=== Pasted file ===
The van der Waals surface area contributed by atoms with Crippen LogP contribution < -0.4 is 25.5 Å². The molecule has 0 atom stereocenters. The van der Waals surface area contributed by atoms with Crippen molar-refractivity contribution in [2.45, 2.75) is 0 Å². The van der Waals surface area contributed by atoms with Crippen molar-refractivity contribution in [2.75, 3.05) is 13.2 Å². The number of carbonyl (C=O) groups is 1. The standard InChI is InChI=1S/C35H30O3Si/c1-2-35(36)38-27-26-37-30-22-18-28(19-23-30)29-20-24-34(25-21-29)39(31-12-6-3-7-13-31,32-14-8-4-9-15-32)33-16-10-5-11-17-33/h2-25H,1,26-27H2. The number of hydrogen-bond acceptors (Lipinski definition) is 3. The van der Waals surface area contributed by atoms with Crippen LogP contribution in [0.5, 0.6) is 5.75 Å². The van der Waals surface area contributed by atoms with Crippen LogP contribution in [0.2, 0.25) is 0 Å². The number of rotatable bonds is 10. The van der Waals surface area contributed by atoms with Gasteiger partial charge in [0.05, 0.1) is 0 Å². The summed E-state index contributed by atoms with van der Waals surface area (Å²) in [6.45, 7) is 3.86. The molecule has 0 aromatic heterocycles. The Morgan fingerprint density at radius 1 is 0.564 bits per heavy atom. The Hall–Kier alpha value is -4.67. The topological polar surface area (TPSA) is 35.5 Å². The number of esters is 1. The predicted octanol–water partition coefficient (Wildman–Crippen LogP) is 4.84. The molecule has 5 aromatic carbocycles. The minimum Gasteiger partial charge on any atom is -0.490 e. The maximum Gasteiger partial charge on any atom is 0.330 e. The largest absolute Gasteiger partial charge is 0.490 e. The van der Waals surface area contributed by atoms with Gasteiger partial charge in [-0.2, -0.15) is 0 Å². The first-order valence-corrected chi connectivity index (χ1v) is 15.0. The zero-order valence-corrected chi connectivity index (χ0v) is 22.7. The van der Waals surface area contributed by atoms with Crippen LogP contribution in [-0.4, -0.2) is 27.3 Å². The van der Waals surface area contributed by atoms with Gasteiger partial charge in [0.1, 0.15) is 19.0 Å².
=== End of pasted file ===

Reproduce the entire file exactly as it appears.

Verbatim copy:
The van der Waals surface area contributed by atoms with Crippen LogP contribution < -0.4 is 25.5 Å². The molecule has 0 atom stereocenters. The van der Waals surface area contributed by atoms with Crippen molar-refractivity contribution in [2.45, 2.75) is 0 Å². The van der Waals surface area contributed by atoms with Crippen molar-refractivity contribution in [2.75, 3.05) is 13.2 Å². The number of carbonyl (C=O) groups is 1. The standard InChI is InChI=1S/C35H30O3Si/c1-2-35(36)38-27-26-37-30-22-18-28(19-23-30)29-20-24-34(25-21-29)39(31-12-6-3-7-13-31,32-14-8-4-9-15-32)33-16-10-5-11-17-33/h2-25H,1,26-27H2. The number of hydrogen-bond acceptors (Lipinski definition) is 3. The van der Waals surface area contributed by atoms with Crippen LogP contribution in [0.5, 0.6) is 5.75 Å². The van der Waals surface area contributed by atoms with Crippen LogP contribution in [0.2, 0.25) is 0 Å². The number of rotatable bonds is 10. The van der Waals surface area contributed by atoms with Gasteiger partial charge in [0.05, 0.1) is 0 Å². The summed E-state index contributed by atoms with van der Waals surface area (Å²) in [6.45, 7) is 3.86. The molecule has 0 aromatic heterocycles. The Morgan fingerprint density at radius 1 is 0.564 bits per heavy atom. The Hall–Kier alpha value is -4.67. The topological polar surface area (TPSA) is 35.5 Å². The number of esters is 1. The predicted octanol–water partition coefficient (Wildman–Crippen LogP) is 4.84. The molecule has 5 aromatic carbocycles. The minimum Gasteiger partial charge on any atom is -0.490 e. The maximum Gasteiger partial charge on any atom is 0.330 e. The largest absolute Gasteiger partial charge is 0.490 e. The van der Waals surface area contributed by atoms with Gasteiger partial charge in [-0.2, -0.15) is 0 Å². The first-order valence-corrected chi connectivity index (χ1v) is 15.0. The zero-order valence-corrected chi connectivity index (χ0v) is 22.7. The van der Waals surface area contributed by atoms with Crippen LogP contribution in [-0.4, -0.2) is 27.3 Å². The van der Waals surface area contributed by atoms with Gasteiger partial charge in [0.1, 0.15) is 19.0 Å².